Heart failure specialist nurses: managing care in the community
Heart failure is a common progressive and distressing condition which can be disabling and life-limiting. It affects around 550,000 people in the UK.
Managing heart failure is challenging as patients are often from an older age group and may require social support.
The majority of this group of patients also have a number of other long-term conditions, requiring multiple medications. This means they may receive treatment from a number of different health professionals, which can result in fragmented care.
Heart Failure Nurse Services
Heart Failure Specialist Nurse services are now well established in many areas of the UK, however some gaps still remain in service provision and staffing levels in certain localities.
For instance, few select Clinical Commissioning Groups are decommissioning heart failure community services due to financial pressures. This has significant health implications for the local population.
The call for change
I work closely with patients and their families to empower them to self-manage their condition and reduce unnecessary hospital admissions.
Josh Sunkur, Community Heart Failure Specialist Nurse
The right pathway, appropriate treatment and support means that survival rates, experience of care and quality of life for many people living with heart failure can dramatically improve.
What we did
We tested an innovative community and home-based heart failure programme led by Heart Failure Specialist Nurses (HFSNs). The Big Lottery Fund funded the 76 Heart Failure Specialist Nurse posts in 26 NHS primary care organisations in England.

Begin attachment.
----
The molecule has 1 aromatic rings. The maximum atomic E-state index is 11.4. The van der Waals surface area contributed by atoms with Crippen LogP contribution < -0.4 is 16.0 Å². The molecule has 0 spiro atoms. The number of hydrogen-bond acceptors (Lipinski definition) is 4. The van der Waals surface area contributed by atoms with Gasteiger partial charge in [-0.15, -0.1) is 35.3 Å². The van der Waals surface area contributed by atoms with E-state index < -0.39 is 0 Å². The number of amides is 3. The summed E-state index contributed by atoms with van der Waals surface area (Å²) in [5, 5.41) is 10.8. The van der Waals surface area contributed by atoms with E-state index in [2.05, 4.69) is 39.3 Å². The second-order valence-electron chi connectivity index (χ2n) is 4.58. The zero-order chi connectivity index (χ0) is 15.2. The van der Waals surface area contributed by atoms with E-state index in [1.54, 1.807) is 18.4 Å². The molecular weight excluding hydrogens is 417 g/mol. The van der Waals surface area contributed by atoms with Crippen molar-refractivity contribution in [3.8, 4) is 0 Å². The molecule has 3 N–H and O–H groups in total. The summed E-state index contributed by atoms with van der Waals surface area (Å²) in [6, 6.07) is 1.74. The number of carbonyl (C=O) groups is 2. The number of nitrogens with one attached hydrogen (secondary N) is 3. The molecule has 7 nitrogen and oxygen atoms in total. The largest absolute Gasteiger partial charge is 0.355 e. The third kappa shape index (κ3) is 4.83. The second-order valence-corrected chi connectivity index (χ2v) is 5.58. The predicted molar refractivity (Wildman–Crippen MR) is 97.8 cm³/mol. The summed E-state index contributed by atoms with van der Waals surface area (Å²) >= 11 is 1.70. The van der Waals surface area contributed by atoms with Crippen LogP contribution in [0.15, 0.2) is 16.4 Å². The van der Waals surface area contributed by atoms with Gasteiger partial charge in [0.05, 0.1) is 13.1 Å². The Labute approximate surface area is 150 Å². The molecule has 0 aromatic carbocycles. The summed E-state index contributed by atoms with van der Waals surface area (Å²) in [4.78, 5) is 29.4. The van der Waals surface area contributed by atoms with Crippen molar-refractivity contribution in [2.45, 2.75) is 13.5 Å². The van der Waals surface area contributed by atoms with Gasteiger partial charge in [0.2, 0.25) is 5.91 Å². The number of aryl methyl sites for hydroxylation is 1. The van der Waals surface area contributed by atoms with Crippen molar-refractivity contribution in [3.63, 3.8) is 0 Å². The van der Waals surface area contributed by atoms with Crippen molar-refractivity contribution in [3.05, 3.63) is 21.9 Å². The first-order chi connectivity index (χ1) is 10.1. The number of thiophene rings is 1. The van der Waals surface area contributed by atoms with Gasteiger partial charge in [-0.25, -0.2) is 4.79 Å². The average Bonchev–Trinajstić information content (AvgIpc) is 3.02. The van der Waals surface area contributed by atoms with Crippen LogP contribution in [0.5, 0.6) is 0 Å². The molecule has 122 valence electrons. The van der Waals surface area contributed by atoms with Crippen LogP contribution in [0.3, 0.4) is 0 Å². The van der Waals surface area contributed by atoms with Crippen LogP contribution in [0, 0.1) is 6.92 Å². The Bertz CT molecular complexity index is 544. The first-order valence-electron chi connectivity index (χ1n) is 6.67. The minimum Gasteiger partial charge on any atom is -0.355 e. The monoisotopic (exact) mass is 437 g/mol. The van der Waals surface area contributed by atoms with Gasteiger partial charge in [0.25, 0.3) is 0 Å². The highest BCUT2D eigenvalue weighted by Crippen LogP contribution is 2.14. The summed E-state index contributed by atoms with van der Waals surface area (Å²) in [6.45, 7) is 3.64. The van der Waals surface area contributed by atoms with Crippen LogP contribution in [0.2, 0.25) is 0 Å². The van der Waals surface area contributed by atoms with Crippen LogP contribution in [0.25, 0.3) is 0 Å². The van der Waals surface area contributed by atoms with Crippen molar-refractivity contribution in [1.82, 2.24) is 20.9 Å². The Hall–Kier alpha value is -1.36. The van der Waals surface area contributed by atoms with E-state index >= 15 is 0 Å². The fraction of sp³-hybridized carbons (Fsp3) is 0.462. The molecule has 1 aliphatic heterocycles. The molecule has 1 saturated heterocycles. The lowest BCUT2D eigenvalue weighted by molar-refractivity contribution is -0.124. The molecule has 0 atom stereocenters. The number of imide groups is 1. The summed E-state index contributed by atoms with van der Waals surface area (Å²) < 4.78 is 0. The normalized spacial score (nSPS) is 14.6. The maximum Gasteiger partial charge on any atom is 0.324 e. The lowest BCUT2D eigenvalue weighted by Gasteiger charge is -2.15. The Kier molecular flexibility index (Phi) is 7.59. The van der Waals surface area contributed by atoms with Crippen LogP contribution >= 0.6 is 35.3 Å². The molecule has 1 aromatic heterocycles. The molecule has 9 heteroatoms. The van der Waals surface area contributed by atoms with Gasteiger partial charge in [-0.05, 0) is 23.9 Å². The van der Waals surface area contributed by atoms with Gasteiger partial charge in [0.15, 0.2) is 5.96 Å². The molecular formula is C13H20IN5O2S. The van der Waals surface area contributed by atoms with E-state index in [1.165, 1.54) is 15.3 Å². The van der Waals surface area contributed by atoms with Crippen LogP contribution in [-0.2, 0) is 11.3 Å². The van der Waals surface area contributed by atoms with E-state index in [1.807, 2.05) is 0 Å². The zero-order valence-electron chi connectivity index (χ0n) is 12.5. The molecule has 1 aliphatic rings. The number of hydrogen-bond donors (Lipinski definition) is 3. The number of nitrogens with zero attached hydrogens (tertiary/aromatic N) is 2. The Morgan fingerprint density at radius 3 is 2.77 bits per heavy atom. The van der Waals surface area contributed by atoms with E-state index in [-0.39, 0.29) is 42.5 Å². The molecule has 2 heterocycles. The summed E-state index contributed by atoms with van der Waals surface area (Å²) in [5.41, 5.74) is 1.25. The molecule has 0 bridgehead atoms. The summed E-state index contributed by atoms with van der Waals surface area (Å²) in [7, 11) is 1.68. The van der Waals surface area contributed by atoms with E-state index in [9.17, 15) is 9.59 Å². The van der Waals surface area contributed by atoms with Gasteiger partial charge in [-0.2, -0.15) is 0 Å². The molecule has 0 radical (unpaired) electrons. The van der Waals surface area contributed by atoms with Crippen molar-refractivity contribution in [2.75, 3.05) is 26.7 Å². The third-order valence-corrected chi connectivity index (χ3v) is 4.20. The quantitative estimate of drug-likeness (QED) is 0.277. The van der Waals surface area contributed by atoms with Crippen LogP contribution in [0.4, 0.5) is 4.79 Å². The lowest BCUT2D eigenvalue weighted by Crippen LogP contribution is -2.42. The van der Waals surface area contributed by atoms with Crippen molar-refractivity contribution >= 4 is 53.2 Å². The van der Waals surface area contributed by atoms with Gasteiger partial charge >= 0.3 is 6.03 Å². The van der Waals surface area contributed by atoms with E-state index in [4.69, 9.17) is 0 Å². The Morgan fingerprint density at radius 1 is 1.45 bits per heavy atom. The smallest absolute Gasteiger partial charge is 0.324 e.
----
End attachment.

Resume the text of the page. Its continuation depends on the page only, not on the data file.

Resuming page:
We administered the funds, managed and supported nurses and helped shape the roles and services by providing professional development.
- Between 2004 and 2007 the 76 HFSNs saw approximately 15,000 patients, the majority of whom had at least one home visit. The programme delivered a 35% reduction in all cause admissions and significant cost savings.
- The evaluation demonstrated that HFSNs based in primary care play a major role in managing and supporting heart failure patients at the critical period post-diagnosis, as well as ongoing integration in primary and secondary care.
You can order or download our CPD-accredited integrated approach to managing heart failure in the community summary booklet, which breaks down the findings of our external evaluations. This includes the proposal, cost savings, and an outline of the challenges facing healthcare professionals caring for people with heart failure in the community.
Evidence for change
Establishing community nurse-led heart failure services and adopting a multi-disciplinary team approach can:
- Reduce hospital admissions and associated costs
- Improve quality of care, quality of life and patient experience
- Support people with heart failure to self-manage their condition
- Bridge the interface between primary, secondary and tertiary care, facilitating and improving communication channels between GPs and cardiologists to support the integration of patient management
- Provide a key link professional to identify when other services should be engaged and help their patients access them, for example, cardiac rehabilitation, social care or palliative care
- Provide education and up-skill generalist primary care teams, enabling them to take over the management of heart failure patients, and encourage a more holistic approach including consideration for psychological and social care needs.